# Statistical Error

### Significance Testing – Three Concerns

June 19, 2017

Some words of caution about significance testing by Kevin Gray: “I’ve long had three major concerns about significance testing. First, it assumes probability samples, which are rare in most fields. For example, even when probability sampling (e.g., RDD) is used in consumer surveys, because of (usually) low response rates, we don’t have true probability samples. Secondly, it assumes no measurement error. Measurement error can work in mysterious ways but generally weakens relationships between variables. Lastly, like automated modeling, it passes the buck to the machine and [READ MORE]

### Type I and II errors – Hypothesis testing

March 10, 2015

In so many statistical procedures we execute, statistical significance of findings is the basis of statements, conclusions, and for making important decisions. While the importance of statistical significance (compared with practical significance) should never be overestimated, it is important to understand how statistical significance relates to hypothesis testing. A hypothesis statement is designed to either be disproven or failed to be disproven. (Note that a hypothesis can be disproven (or failed to be disproven), but can not proven to be true). Hypotheses relate to either [READ MORE]

### Why ANOVA and not multiple t-tests? Why MANOVA and not multiple ANOVA’s, etc.

September 9, 2013

ANOVA reigns over the t-test and the MANOVA reigns over the ANOVA. Why?   If we want to compare several predictors with a single outcome variable, we can either do a series of t-tests, or a single factorial ANOVA.   Not only is a factorial ANOVA less work, but conducting several t-tests for each predictor separately will result in a higher probability of making Type I errors. In fact, with every single t-test there is a chance of a Type I error. Conducting several t-tests compounds this probability. In contrast, a single factorial ANOVA controls for this error so that the probability [READ MORE]

### Data Assumptions: Its about the residuals, and not the variables’ raw data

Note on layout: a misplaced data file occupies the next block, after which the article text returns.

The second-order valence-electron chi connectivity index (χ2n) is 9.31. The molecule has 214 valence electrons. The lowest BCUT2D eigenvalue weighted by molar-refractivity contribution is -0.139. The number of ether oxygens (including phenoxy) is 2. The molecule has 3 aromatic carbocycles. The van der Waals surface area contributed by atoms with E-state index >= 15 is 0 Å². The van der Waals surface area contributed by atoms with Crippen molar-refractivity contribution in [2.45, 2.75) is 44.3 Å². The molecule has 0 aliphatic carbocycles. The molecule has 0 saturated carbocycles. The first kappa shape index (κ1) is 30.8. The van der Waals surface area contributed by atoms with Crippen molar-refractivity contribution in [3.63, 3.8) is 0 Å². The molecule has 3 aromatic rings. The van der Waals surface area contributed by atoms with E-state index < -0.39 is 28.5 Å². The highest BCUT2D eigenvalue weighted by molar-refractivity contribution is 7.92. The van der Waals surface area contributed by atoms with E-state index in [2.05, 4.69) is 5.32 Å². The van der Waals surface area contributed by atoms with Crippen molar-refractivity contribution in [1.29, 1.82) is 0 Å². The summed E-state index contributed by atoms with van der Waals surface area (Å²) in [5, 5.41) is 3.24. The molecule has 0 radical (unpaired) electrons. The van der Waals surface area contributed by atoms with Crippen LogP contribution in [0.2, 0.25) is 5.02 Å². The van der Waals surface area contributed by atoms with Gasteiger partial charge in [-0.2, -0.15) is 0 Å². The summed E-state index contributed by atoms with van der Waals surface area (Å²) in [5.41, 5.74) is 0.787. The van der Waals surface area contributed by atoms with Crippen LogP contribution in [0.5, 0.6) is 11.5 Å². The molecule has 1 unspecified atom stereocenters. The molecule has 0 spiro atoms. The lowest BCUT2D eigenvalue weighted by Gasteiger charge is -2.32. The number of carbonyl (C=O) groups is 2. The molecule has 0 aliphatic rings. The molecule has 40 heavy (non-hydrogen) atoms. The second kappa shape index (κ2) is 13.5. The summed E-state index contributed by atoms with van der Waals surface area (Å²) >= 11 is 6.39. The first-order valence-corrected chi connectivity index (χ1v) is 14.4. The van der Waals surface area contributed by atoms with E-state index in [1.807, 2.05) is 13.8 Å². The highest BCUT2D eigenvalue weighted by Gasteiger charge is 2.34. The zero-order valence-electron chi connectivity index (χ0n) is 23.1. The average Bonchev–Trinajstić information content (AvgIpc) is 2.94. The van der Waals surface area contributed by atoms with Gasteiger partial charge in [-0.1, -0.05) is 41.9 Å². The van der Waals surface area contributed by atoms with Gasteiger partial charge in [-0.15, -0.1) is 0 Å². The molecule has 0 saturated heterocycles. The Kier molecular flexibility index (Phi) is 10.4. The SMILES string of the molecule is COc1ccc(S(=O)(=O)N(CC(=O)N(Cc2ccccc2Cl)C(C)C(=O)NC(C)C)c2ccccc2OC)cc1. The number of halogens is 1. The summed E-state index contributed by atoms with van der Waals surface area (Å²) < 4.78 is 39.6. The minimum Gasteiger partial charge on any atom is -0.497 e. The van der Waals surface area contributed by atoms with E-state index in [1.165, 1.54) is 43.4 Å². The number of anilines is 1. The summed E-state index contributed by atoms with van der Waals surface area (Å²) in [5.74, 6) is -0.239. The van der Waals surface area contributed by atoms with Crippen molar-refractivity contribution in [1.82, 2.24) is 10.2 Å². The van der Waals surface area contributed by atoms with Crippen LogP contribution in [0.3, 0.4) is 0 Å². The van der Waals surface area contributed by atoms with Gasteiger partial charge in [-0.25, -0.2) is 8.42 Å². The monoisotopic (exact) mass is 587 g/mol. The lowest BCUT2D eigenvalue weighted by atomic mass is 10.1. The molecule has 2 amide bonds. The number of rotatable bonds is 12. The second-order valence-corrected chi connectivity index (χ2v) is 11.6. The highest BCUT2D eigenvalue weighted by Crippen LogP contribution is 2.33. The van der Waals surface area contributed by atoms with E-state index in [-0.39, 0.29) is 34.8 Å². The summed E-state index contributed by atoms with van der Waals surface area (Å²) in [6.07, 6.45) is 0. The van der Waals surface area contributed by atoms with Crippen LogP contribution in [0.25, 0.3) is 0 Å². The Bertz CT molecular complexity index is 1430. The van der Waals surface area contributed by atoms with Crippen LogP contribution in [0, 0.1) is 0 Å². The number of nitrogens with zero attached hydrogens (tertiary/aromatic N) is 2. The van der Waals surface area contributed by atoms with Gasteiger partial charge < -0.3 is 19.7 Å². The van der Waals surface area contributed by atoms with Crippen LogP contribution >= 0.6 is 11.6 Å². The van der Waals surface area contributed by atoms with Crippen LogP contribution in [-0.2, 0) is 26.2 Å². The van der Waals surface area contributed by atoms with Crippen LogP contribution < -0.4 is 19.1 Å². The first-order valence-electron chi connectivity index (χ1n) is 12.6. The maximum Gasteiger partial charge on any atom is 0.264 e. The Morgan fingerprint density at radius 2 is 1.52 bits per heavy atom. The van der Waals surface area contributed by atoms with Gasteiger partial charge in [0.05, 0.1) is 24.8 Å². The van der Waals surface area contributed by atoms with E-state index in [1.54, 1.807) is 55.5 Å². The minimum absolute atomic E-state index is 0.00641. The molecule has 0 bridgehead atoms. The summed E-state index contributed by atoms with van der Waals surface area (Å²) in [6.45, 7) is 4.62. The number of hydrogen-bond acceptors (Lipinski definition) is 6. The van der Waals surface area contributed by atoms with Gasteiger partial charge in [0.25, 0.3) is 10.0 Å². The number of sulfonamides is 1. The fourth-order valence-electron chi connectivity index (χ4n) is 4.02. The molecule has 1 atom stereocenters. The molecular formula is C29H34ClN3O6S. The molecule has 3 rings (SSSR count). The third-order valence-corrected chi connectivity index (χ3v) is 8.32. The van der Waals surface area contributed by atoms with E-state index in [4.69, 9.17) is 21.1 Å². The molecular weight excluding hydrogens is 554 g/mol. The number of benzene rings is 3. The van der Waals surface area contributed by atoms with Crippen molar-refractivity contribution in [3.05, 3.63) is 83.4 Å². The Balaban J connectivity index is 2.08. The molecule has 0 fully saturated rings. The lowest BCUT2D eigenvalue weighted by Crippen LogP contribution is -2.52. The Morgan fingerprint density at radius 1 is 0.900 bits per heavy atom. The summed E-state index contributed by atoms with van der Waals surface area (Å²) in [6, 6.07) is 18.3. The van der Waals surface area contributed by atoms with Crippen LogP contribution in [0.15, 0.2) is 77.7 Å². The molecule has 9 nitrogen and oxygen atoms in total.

June 3, 2013

Normality, or normal distributions is a very familiar term but what does it really mean and what does it refer to…   In linear models such as ANOVA and Regression (or any regression-based statistical procedures), an important assumptions is “normality”. The question is whether it refers to the outcome (dependent variable “Y”), or the predictor (independent variable “X”). We should remember that the true answer is “none of the above”.    In linear models where we look at the relationship between dependent and independent variables, our [READ MORE]

### Tests of statistical significant can be dangerous and misleading

February 27, 2013

Years ago we used to programme our IBM PC’s to run t-tests overnight to determine if groups of respondents differ on a series of product attributes. We then highlighted all the attributes with significant differences at p‘<‘.05, p‘<‘.01 and p‘<‘.001 levels and proudly reported to the client which attributes are differentiating and which not. However, after all these years this practice (in many different forms) is still continued by some researchers (though now calculated in a split second), and in total disregard to the validity of a [READ MORE]

### Building statistical models: Linear (OLS) regression

October 17, 2012

Everyday, researchers around the world collect sample data to build statistical models to be as representative of the real world as possible so these models can be used to predict changes and outcomes in the real world. Some models are very complex, while others are as basic as calculating a mean score by summating several observations and then dividing the score by the number of observations. This mean score is a hypothetical value so it is just a simple model to describe the data.   The extent to which a statistical model (e.g. the mean score) represents the randomly collected [READ MORE]

### Means, sum of squares, squared differences, variance, standard deviation and standard error

August 18, 2012

I remember how confusing these terms were to me when I started learning statistics. Let me offer a brief non-technical explanation of each: When we take a random sample of observations from a population of particular interest (e.g. all our customers), we would like to do some modelling (e.g. mean or regression) so that our sample can describe and/or predict the total population of interest. The most basic model we can use is to calculate the mean score of any given variable or construct, and then conclude that it represents the population of interest.   However, before we can use the [READ MORE]